While the domain of control — over one's life and environment — had already been recognized as an important program element, the research findings uncovered aspects of control that had not been fully appreciated. For instance, the need for personal space, including private patient rooms, separations within them for privacy/ family areas, and home-like fabrics and colors, took precedence over some other design options.
To support the theme of a transformative healing experience, dynamic design solutions were incorporated throughout the hospital. The building exterior was redesigned with rich colors not seen typically on buildings in the region to communicate that Children's Hospital of Pittsburgh is a facility that is alive and dynamic. Water features and a kinetic sculpture have been added to the front entrance. A concierge service will offer a more personalized sense of arrival.
Upon entering the hospital, patients, visitors and staff will travel through a "Transformation Corridor," which expresses the evolution of healing through design elements suggesting the four seasons.
The walkway starts with autumn-like tones, textures, patterns, and materials for the floors, walls, ceiling and lighting. It then illustrates a sense of transition by moving to cooler, winter design elements, into a mood of revitalization with a softer, spring-like feel and finally into a vibrant, balanced environment evocative of a brilliant summer day.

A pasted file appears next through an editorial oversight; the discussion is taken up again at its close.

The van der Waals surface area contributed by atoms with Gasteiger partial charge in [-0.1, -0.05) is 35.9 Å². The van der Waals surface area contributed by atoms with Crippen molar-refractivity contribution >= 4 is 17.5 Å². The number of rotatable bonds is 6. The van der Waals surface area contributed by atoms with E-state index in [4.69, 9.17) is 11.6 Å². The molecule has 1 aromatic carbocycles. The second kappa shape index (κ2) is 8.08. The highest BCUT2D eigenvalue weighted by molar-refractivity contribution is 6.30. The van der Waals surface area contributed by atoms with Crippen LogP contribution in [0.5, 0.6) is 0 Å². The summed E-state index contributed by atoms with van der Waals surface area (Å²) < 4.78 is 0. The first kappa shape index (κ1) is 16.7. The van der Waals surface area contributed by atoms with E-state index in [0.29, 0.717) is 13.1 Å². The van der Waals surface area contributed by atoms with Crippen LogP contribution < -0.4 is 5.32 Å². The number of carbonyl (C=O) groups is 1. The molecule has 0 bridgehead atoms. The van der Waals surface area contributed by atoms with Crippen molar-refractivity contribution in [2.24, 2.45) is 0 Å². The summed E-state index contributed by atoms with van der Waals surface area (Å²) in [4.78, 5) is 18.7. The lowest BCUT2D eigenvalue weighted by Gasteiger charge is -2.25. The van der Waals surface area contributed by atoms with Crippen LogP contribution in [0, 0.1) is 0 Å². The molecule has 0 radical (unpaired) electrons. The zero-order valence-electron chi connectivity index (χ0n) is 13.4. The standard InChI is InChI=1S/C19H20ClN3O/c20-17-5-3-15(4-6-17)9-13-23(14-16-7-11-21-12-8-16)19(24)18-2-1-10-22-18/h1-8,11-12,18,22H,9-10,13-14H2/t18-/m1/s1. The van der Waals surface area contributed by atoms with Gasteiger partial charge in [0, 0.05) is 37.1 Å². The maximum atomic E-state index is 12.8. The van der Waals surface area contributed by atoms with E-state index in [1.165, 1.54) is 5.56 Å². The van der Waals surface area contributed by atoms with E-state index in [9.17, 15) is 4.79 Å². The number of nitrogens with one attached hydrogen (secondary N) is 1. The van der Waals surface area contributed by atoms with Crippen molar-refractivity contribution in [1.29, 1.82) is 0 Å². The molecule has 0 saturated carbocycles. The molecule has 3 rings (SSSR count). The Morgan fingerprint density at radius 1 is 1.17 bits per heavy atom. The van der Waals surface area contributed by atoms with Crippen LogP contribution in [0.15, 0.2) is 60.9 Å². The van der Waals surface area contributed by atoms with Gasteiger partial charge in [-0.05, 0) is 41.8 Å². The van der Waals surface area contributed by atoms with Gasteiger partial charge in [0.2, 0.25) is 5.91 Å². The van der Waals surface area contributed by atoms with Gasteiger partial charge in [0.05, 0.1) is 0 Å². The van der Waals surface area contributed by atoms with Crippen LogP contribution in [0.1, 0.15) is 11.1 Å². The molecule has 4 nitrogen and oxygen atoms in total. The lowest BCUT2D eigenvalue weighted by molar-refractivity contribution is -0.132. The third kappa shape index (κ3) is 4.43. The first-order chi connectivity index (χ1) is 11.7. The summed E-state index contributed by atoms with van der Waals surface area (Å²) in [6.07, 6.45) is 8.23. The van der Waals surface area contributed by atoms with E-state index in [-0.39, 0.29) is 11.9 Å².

Our "Deep Design Process," with its ZMET research component, helps us to connect with users on emotional, intellectual, and experiential levels. These evidence-based tools help us make earlier and more effective facility design decisions. For Children's Hospital of Pittsburgh, the result is a design that contributes an experience of transformation, for both the healers and the healed.
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Louis D. Astorino, FAIA is founder and CEO of the architectural and engineering firm, Astorino. He is a frequent lecturer and most recently spoke at the Urban Land Institute on the subject of "The Practice of Sustainable Development."
A montage made by the parent of a patient reveals ideas about isolation and healing, and the need for hope and diversions when time seems to stand still.
Before the research informed design, an early elevation study for the hospital featured materials and colors that fit within the community context.
Later design studies introduced richer colors not typically seen on buildings in the region.
A montage made by a hospital employee expressed feelings of isolation in a hectic world and a contrasting need for the "comforts of home."
Researchers created a composite metaphoric image to represent the feelings of patients, parents and hospital employees, expressing confusion, frustration, and distress at privacy invasion.
A composite image representing feelings of all audiences about the ideal hospital experience, with home-like elements, a sense of belonging, and symbols of escape and future happiness.